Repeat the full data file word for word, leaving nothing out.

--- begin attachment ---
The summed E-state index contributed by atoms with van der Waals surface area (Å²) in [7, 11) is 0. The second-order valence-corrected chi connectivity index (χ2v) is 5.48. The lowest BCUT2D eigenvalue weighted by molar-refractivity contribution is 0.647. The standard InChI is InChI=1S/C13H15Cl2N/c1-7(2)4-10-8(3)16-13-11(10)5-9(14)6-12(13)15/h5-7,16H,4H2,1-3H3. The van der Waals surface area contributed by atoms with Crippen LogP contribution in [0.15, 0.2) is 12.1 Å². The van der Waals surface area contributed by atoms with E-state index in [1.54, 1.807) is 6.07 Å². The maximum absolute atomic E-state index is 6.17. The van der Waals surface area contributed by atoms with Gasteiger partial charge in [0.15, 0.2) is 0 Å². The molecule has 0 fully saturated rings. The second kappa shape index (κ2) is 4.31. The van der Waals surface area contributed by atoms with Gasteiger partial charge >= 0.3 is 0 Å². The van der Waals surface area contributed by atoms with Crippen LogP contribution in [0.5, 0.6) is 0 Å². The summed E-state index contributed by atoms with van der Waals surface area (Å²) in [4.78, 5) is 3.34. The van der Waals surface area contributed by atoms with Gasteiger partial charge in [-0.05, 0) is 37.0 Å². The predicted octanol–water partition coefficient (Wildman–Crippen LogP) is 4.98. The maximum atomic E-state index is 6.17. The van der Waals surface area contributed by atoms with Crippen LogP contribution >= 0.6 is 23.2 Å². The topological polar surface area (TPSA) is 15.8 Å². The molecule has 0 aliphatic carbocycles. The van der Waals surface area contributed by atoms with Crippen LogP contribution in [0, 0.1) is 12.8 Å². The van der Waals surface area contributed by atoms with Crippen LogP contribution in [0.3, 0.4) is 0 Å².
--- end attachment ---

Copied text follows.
The summed E-state index contributed by atoms with van der Waals surface area (Å²) in [7, 11) is 0. The second-order valence-corrected chi connectivity index (χ2v) is 5.48. The lowest BCUT2D eigenvalue weighted by molar-refractivity contribution is 0.647. The standard InChI is InChI=1S/C13H15Cl2N/c1-7(2)4-10-8(3)16-13-11(10)5-9(14)6-12(13)15/h5-7,16H,4H2,1-3H3. The van der Waals surface area contributed by atoms with Crippen LogP contribution in [0.15, 0.2) is 12.1 Å². The van der Waals surface area contributed by atoms with E-state index in [1.54, 1.807) is 6.07 Å². The maximum absolute atomic E-state index is 6.17. The van der Waals surface area contributed by atoms with Gasteiger partial charge in [0.15, 0.2) is 0 Å². The molecule has 0 fully saturated rings. The second kappa shape index (κ2) is 4.31. The van der Waals surface area contributed by atoms with Gasteiger partial charge >= 0.3 is 0 Å². The van der Waals surface area contributed by atoms with Crippen LogP contribution in [0.5, 0.6) is 0 Å². The summed E-state index contributed by atoms with van der Waals surface area (Å²) in [4.78, 5) is 3.34. The van der Waals surface area contributed by atoms with Gasteiger partial charge in [-0.05, 0) is 37.0 Å². The predicted octanol–water partition coefficient (Wildman–Crippen LogP) is 4.98. The maximum atomic E-state index is 6.17. The van der Waals surface area contributed by atoms with Crippen LogP contribution >= 0.6 is 23.2 Å². The topological polar surface area (TPSA) is 15.8 Å². The molecule has 0 aliphatic carbocycles. The van der Waals surface area contributed by atoms with Crippen LogP contribution in [0, 0.1) is 12.8 Å². The van der Waals surface area contributed by atoms with Crippen LogP contribution in [0.3, 0.4) is 0 Å².